Government Auctions Off Cunningham's Bribes

Antiques and other furnishings. Credit: Scott Horsley, NPR. i i

Federal authorities made more than $94,000 from the sale of antiques and other furnishings seized from former Congressman Duke Cunningham (R-CA). Scott Horsley, NPR hide caption

itoggle caption Scott Horsley, NPR
Antiques and other furnishings. Credit: Scott Horsley, NPR.

Federal authorities made more than $94,000 from the sale of antiques and other furnishings seized from former Congressman Duke Cunningham (R-CA).

Scott Horsley, NPR

Randy "Duke" Cunningham, the disgraced ex-Congressman from San Diego, is serving an eight-year prison term for taking bribes from defense contractors. Now some of his furniture is getting new quarters as well. Federal authorities Thursday auctioned off tens of thousands of dollars worth of antiques and other furnishings that Cunningham had received from a contractor. Proceeds from the sale will go to the IRS and the FBI.

An hour before the auction began, bidders gathered in a cavernous warehouse, checking out the merchandise spread out beneath a big American flag and banners of the Customs Service and the IRS.

Some shoppers came for a look at history. Others were just looking for bargains. Larry O’Boyle didn’t know until he arrived here that some of the seized merchandise for sale once belonged to a sitting Congressman.

"It seems like he really liked armoires," O’Boyle said. "There’s one, two, three, four, five, at least six, seven. I can’t imagine what he did with seven armoires, unless he had a huge house."

Antique armoires, Oriental rugs, a leather sofa and a sleigh bed were all among the bribes former Rep. Cunningham accepted from defense contractor Mitchell Wade. In exchange, Cunningham steered tens of millions of dollars in Pentagon business to Wade’s company MZM.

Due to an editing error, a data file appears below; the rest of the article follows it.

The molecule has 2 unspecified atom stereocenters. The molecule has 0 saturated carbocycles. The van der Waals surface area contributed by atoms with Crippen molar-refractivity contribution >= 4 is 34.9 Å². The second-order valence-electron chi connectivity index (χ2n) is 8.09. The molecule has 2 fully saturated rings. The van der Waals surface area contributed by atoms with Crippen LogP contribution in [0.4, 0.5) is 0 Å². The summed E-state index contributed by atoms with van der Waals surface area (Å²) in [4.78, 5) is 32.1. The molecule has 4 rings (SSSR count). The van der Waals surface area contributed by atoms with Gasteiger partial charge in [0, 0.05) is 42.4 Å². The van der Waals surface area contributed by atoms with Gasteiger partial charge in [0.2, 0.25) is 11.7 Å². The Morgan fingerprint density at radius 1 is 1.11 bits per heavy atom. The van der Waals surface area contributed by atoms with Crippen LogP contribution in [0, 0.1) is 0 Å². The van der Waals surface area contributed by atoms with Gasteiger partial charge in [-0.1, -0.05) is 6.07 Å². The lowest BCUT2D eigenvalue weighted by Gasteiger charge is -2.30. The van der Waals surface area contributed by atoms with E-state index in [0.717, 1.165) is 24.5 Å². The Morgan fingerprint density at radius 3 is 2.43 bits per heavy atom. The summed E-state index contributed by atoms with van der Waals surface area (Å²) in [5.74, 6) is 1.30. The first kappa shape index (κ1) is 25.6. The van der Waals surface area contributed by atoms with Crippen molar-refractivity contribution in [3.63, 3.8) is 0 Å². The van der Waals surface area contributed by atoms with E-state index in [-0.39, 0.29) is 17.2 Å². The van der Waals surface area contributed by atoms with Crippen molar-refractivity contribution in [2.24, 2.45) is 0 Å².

"Little Tommy" Sablan, who works for a local radio show in San Diego, hoped to buy an antique lingerie cabinet to give away to the show’s listeners. He noted that, in effect, the taxpayers of America have already paid for these items once.

"What we’re going to do is be kind of like Robin Hood. We’re going buy some stuff and then give it back to our listeners. Give it back to San Diego," Sablan said.

Cunningham’s ill-gotten furniture was not the only seized property up for sale. The government was also unloading pallets of confiscated liquor, cigarettes, gold necklaces, and two cartons of rubber wristbands with the motto, "Live Jewish."

"One of the unique things about Treasury Department auctions is we don’t discriminate," said Britney Sheehan, spokeswoman for the auctioneer, EG&G Technical Services. "Representative Cunningham’s items are being sold right along that of people who are committing software fraud and credit card theft and identity theft and drug smugglers and other money launderers."

When the auction began, the bidding moved quickly. "Little Tommy" Sablan sat in the front row, flashing his red bidder’s number. A few seats away, there was an actor sent by Comedy Central’s Colbert Report. The Colbert reporter stood out for a couple of reasons: He was wearing a tuxedo with a red, white and blue bow tie. And he brought his own bidding paddle.

Overall, the auction of Cunningham’s antiques brought in more than $94,000. That’s about $3,000 more than prosecutors say Mitchell Wade paid for the items. And he bought retail.

Bidders may have paid a premium because of Cunningham’s notoriety.

"I think most people were buying because of his name," said veteran auction-goer Rose Marie Moller.

Andy Rogerson admits he was after more than a rug, when he shelled out $1700 for one of Cunningham’s Oriental carpets.

"A little bit of history … Having something to put on the floor and say, 'Some dirtball Congressman provided this for us,'" Rogerson said.

The lingerie cabinet that "Little Tommy" Sablan had his eye on went for $4,000, more than his radio bosses could afford. He did manage to snap up a couple of antique nightstands, though. They’ll be given away on the radio Friday morning, as mementos of a sad chapter in political history, in which the public’s trust and the power of a Congressman’s office were also put on the block and sold.

Comments

 

Please keep your community civil. All comments must follow the NPR.org Community rules and terms of use, and will be moderated prior to posting. NPR reserves the right to use the comments we receive, in whole or in part, and to use the commenter's name and location, in any medium. See also the Terms of Use, Privacy Policy and Community FAQ.